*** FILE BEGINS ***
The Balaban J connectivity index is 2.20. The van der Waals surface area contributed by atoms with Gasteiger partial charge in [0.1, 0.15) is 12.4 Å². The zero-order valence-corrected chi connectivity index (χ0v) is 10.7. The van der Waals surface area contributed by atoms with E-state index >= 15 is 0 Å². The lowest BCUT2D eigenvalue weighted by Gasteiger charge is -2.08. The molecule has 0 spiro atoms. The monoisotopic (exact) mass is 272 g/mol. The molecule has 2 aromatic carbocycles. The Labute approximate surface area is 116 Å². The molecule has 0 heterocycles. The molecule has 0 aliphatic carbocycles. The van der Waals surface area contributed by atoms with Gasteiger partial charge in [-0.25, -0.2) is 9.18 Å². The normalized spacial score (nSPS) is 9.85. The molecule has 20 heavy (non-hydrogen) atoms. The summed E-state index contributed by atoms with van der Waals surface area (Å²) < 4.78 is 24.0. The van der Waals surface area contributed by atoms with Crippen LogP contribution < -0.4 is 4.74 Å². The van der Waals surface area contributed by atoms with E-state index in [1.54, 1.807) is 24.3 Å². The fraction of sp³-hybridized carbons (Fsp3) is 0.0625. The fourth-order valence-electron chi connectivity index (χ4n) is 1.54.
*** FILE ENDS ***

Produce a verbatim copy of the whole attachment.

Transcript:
The Balaban J connectivity index is 2.20. The van der Waals surface area contributed by atoms with Gasteiger partial charge in [0.1, 0.15) is 12.4 Å². The zero-order valence-corrected chi connectivity index (χ0v) is 10.7. The van der Waals surface area contributed by atoms with E-state index >= 15 is 0 Å². The lowest BCUT2D eigenvalue weighted by Gasteiger charge is -2.08. The molecule has 0 spiro atoms. The monoisotopic (exact) mass is 272 g/mol. The molecule has 2 aromatic carbocycles. The Labute approximate surface area is 116 Å². The molecule has 0 heterocycles. The molecule has 0 aliphatic carbocycles. The van der Waals surface area contributed by atoms with Gasteiger partial charge in [-0.25, -0.2) is 9.18 Å². The normalized spacial score (nSPS) is 9.85. The molecule has 20 heavy (non-hydrogen) atoms. The summed E-state index contributed by atoms with van der Waals surface area (Å²) < 4.78 is 24.0. The van der Waals surface area contributed by atoms with Crippen LogP contribution < -0.4 is 4.74 Å². The van der Waals surface area contributed by atoms with E-state index in [1.54, 1.807) is 24.3 Å². The fraction of sp³-hybridized carbons (Fsp3) is 0.0625. The fourth-order valence-electron chi connectivity index (χ4n) is 1.54.